"surgical removal of the clitoris from the body," 1866, from Latinized stem of Greek kleitoris (see clitoris) + -ectomy "a cutting, surgical removal." Originally in reference to a proposed cure for hysteria.
"erectile organ of female mammals," 1610s, coined in Modern Latin from Late Greek kleitoris, a diminutive, but the exact sense intended by the coiners is uncertain. Perhaps from Greek kleiein "to sheathe," also "to shut," in reference to its being covered by the labia minora. The related Greek noun kleis has a secondary meaning "a key, a latch or hook (to close a door);" see close (v.), and compare slot (n.2).
Alternatively [Watkins], from Greek kleitys, a variant of klitys "side of a hill," from PIE *kleitor-, suffixed form of root *klei- "to lean," via with a sense of "little hill." Some ancient medical sources give a supposed Greek verb kleitoriazein "to touch or titillate lasciviously, to tickle" (compare German slang der Kitzler "clitoris," literally "the tickler"), but in this case the verb is likely from the anatomy.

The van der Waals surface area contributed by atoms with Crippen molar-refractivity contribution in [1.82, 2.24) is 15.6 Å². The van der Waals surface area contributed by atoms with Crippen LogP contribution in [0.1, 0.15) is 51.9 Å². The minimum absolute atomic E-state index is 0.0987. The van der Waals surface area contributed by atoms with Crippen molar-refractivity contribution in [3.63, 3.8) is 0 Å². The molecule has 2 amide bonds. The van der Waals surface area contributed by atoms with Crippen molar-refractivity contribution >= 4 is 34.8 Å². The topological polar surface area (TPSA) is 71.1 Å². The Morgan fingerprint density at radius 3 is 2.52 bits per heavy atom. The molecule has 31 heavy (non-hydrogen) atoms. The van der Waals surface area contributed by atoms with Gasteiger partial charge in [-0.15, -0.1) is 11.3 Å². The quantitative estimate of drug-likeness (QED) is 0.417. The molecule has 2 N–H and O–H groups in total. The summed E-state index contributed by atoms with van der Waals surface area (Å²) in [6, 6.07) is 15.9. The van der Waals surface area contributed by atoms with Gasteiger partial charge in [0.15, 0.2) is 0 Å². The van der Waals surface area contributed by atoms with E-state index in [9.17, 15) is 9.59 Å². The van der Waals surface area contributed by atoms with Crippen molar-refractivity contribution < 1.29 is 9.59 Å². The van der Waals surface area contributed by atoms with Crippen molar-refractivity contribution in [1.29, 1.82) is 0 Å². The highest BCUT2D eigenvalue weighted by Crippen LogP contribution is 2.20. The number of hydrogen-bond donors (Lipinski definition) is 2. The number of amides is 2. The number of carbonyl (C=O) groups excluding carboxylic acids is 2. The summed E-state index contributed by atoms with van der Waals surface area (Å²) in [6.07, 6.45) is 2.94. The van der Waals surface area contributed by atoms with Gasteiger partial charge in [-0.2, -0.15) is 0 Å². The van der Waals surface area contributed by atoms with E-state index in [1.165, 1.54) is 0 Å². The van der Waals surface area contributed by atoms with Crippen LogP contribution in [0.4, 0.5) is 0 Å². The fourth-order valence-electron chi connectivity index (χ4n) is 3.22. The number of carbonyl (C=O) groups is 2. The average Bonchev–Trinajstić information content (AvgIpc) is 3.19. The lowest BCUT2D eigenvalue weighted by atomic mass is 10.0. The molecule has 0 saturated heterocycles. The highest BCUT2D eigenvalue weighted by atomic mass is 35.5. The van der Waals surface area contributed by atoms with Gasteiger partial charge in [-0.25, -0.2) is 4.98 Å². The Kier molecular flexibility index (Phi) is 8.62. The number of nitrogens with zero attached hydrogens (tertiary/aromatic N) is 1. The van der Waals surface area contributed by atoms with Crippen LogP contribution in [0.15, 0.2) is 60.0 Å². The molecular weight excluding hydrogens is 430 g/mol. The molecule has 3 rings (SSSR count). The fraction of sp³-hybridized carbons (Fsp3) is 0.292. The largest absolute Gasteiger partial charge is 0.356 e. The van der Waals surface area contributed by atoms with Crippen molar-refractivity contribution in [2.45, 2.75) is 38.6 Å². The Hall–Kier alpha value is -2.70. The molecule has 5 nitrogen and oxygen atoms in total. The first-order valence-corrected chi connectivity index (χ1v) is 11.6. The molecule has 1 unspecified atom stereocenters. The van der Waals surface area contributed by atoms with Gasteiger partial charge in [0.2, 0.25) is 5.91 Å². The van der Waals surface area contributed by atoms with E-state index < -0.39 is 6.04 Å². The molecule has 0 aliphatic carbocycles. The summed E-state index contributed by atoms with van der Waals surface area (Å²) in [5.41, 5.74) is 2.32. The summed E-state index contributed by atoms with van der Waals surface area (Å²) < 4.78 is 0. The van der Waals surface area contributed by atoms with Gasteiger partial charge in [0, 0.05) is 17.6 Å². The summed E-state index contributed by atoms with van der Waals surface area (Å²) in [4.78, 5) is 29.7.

As for the Greeks themselves, they seem to have called the thing nymphē, a figurative use, literally "bride, lovely young woman;" Beekes also has kystho-korone "clitoris," literally "crown of the vagina."
The anatomist Mateo Renaldo Colombo (1516-1559), professor at Padua, claimed to have discovered it ("De re anatomica," 1559, p. 243). He called it amor Veneris, vel dulcedo "the love or sweetness of Venus." It had been known earlier to women.
word-forming element meaning "surgical removal," from Latinized form of Greek -ektomia "a cutting out of," from ektemnein "to cut out," from ek "out" (see ex-) + temnein "to cut" (from PIE root *tem- "to cut").
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Harper, D. (n.d.). Etymology of clitoridectomy. Online Etymology Dictionary. Retrieved $(datetime), from https://www.etymonline.com/word/clitoridectomy